Ray Colliers Wildlife int he North – Shelduck

w.Park May 13 021Ducks in the Highlands nest in a wide variety of places with most either on the ground or in holes in trees.  The  ground nesting  birds include  mallard  and wigeon and whilst the  female is incubating  the eggs she must rely on her  camouflage to avoid predation.  In contrast some ducks nest in natural holes such as  in trees and these include goldeneye and goosander.  The  habit of nesting in tree holes has helped to  increase the  numbers of breeding  birds by the erection of artificial  nestboxes.  In the case of the goldeneye this has been very much  a success story in recent years and there are now many  nestboxes  being successfully utilised in  Speyside and the surrounding areas.   Natural holes are few and far between as there are not enough very old trees that can form natural holes  that the  ducks can use.

There are around 16 types of duck that  breed in the Highlands  although this includes the rarities such as garganey and scaup.  Of these one of the  more unusual ones is the shelduck that can be found around the coast at virtually any time of  the year.  They are unusual from a number of points of view.  To start with it is an odd  looking duck as it seems mid way in size and posture between a duck and a goose.  Perhaps the most remarkable aspect of its life history is that whilst it nests in holes these holes are normally in the  ground.  A good place, for example, is an old rabbit hole.  Shelduck are  also unusual in that many of the adults leave for large concentrations of moulting birds in a few places  in Europe.  The young are then left in “crèches” of more than  one brood and looked after  by a small number of non breeding  adults that we often call “aunties”!  It can be quite amusing seeing large numbers of young shelduck around two or three adults.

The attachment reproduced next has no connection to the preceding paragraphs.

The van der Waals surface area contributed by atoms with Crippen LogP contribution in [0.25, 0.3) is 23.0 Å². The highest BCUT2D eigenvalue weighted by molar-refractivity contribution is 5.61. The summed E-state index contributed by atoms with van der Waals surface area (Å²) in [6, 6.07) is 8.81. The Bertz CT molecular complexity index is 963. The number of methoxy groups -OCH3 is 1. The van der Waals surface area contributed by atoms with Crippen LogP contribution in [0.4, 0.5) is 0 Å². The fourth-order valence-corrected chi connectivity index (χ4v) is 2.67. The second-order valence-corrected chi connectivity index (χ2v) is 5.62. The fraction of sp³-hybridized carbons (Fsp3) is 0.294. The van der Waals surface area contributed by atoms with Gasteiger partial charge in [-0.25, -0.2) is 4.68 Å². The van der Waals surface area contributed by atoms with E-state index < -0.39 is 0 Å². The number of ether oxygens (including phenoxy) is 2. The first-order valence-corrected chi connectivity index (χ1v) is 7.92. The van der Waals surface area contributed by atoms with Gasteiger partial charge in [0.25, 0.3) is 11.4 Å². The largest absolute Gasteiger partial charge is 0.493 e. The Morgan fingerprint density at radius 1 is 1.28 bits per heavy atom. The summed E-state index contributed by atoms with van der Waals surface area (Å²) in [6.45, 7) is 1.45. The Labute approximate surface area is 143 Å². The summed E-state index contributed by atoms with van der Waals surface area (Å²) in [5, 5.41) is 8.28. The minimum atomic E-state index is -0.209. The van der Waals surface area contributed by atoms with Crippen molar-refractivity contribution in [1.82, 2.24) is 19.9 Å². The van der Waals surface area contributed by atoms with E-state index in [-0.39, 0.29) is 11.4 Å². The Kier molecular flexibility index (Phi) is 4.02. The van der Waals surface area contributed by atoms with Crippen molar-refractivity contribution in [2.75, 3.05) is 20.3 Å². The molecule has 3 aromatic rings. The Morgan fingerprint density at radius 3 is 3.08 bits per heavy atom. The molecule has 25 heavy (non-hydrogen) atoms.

Shelduck are one of my favourite birds and the last time  I was at the RSPB hide at Udale Bay on the Black Isle there were several of them near the edge of the  saltmarsh. The nearest bird was not far from one of the “windows” of the hide and the  photograph I took shows the diagnostic features that make these birds one of the most  attractive of the ducks.   The male shown  in the photograph has the pronounced  knob at the base of the upper beak which is more dominant in the summer months.    This broad beak is blood red in colour  and contrasts  with the bottle green head and neck.   The broad breast  band is chestnut and is very conspicuous,  even when  the birds are in flight.   The generally whitish body plumage is then offset by the pink legs and feet.

Despite the size and conspicuous colouring, the bird are surprisingly secretive in the breeding season and often overlooked. The nest, at the end of a hole,  is formed  from straw and grass with the important addition of down feathers from the breast of the female.  Between 8 and 10eggs are laid and are only incubated by the female and last about 30 days.  The young  are soon very independent  and will feed themselves within hours of hatching.   In the summer there are up to 1,750 pairs of shelduck breeding in Scotland with the winter  numbers up to 7,000 although there is some  debate as to how many of these local  breeding birds or immigrants  from Europe.    One of the  Gaelic names is Cra griadh  which means blood or red goose.